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Quantumness as a consequence

February 5, 2018

I really prefer the Bohmian mechanics. It really comforts me to think about things as being deterministic, even in the quantum world.

I've read some time ago, somewhere (before I started writing these so I didn't make notes) that quantum equations and probabilistic behavior are only there because we don't know the entirety of the system that we're observing/measuring. That PoV also nicely fits into Bohmian view. It's about globality of the system, not parts viewed at in isolation. Even that "isolation" is fake, and every single measure that we make still pays the price of it being the part of a much bigger thing that we try not to account for. And Bohmian mechanics' most often neglected rule, and also the most important, is that considering things on global scale makes all the difference. And that, "weird quantum behavior" us purely due to our lack of knowledge about entire system.

That means that any, literally any system, can be "quantum" when you remove parts of information about it from your calculations. You know your dice. Six sides, each with probability of 1/6. It's purely probabilistic. But only because we can't calculate everything that influences it while rolling. We've removed the information from it (well, a lot of information, basically the rest of the universe except that dice)

Because you know only a part of the rules in the system, and you only know a part of the components in the system - you only can get the partial results about the system's behavior. The more you know, the higher chance that your margin of error is also high. And we can know quite a lot, so we get pretty accurate results. But still, our measure can produce only probabilistic results. We always have an error for simple reason that we don't know entire system. This pleases me to think in this way - that stochastic characteristics are only due to inability to account for entire system.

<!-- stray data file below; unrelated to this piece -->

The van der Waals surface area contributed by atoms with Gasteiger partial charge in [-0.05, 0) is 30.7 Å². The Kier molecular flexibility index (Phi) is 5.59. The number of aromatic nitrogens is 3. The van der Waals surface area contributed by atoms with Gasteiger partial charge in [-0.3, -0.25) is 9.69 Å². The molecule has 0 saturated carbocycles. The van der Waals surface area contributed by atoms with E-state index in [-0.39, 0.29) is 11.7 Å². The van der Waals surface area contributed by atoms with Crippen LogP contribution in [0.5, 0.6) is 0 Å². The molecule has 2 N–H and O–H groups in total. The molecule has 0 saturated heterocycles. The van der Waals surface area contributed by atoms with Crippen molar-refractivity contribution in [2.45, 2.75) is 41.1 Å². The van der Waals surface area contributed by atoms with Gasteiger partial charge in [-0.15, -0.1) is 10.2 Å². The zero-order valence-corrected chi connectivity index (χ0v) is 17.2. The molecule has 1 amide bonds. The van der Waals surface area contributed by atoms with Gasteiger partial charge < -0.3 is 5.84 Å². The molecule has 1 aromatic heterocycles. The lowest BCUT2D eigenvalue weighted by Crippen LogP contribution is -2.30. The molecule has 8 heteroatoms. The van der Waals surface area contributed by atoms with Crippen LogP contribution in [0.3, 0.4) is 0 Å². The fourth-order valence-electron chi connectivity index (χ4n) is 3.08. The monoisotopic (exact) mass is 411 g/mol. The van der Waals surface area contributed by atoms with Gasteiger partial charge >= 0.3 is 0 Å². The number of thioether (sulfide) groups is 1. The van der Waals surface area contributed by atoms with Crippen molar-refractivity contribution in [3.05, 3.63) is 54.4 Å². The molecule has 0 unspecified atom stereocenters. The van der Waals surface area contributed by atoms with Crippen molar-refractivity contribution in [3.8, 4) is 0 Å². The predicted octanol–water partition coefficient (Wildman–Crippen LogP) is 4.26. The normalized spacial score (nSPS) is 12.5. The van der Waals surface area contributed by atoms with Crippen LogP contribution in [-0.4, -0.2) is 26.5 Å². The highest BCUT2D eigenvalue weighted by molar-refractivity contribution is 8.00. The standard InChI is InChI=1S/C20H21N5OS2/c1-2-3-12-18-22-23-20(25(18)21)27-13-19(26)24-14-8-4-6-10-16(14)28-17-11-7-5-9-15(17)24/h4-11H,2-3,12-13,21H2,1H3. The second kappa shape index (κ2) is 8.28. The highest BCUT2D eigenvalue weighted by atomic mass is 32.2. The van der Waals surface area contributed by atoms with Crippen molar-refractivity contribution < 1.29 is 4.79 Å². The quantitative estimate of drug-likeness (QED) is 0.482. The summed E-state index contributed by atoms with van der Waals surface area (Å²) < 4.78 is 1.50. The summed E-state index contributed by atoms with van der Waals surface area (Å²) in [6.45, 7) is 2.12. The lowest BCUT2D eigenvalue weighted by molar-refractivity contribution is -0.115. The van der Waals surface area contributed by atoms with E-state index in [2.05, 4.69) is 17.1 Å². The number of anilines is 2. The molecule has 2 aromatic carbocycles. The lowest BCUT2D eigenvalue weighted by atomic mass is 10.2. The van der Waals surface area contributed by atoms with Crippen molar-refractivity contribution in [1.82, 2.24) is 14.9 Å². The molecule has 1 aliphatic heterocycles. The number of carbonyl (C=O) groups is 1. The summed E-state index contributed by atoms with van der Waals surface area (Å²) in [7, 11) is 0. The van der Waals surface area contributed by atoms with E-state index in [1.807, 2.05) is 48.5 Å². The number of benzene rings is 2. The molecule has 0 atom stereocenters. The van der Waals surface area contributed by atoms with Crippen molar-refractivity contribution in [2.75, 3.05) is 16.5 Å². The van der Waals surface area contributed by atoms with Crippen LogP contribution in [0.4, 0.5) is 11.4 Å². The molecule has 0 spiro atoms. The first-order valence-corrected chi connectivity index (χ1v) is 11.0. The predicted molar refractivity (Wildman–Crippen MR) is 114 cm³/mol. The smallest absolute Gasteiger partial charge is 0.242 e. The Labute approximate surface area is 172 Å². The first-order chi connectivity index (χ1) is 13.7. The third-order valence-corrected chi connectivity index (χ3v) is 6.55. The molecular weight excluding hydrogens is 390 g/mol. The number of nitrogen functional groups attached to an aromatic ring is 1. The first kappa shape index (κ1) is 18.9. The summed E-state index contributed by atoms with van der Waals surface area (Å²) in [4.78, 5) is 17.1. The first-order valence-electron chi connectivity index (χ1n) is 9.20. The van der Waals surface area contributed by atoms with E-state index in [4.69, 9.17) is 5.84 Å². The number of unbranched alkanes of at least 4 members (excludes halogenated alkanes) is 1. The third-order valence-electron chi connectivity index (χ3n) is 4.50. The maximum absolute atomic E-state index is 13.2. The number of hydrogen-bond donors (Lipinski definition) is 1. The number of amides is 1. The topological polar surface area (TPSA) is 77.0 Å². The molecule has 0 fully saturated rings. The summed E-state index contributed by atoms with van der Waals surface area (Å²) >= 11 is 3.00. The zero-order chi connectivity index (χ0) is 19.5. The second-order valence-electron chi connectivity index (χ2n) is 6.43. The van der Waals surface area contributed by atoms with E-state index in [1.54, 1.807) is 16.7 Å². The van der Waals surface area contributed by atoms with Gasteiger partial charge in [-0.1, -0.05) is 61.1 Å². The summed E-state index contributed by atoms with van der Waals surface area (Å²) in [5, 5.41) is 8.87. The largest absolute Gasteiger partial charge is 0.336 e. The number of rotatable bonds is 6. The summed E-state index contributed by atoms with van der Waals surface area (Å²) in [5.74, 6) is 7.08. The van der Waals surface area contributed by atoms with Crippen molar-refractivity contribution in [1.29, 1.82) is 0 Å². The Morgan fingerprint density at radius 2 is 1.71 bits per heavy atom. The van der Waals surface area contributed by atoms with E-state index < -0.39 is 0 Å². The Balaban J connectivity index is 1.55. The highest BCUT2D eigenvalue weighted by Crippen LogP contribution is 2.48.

Is it a computational limitation - "you need entire universe to simulate/know an entire universe"-kind of thingy? Is it ontological limitation - you cannot interact back with things that can influence you? Maybe it's out logic's limitation? Is it a "hidden variable" that cannot be fathomed? Or maybe, just maybe - there are no limitations.

But instead of "hidden variable" messing up our system and making it probabilistic, can we go the other way around - if we have a probabilistic system, can we prove what makes it indeterministic, whether it be just lack of information, or some effect that cannot bu controlled? In another words, if we have a system whose behavior we can only probabilistically predict, can we prove that we can know entire system, and that that would cover for explaining all of its behavior?

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Another very unsettling thing is to think about that missing information. Systems can be chaotic. Missing small amount of information can result in huge mismatches between predicted and observed behavior. So far, physics seems to be heading in a generally right way. Its errors are satisfiable. But along the way, it can happen that entire model was wrong. Even with world being deterministic, missing pieces can be so important that nothing else matters practically. But we'll see.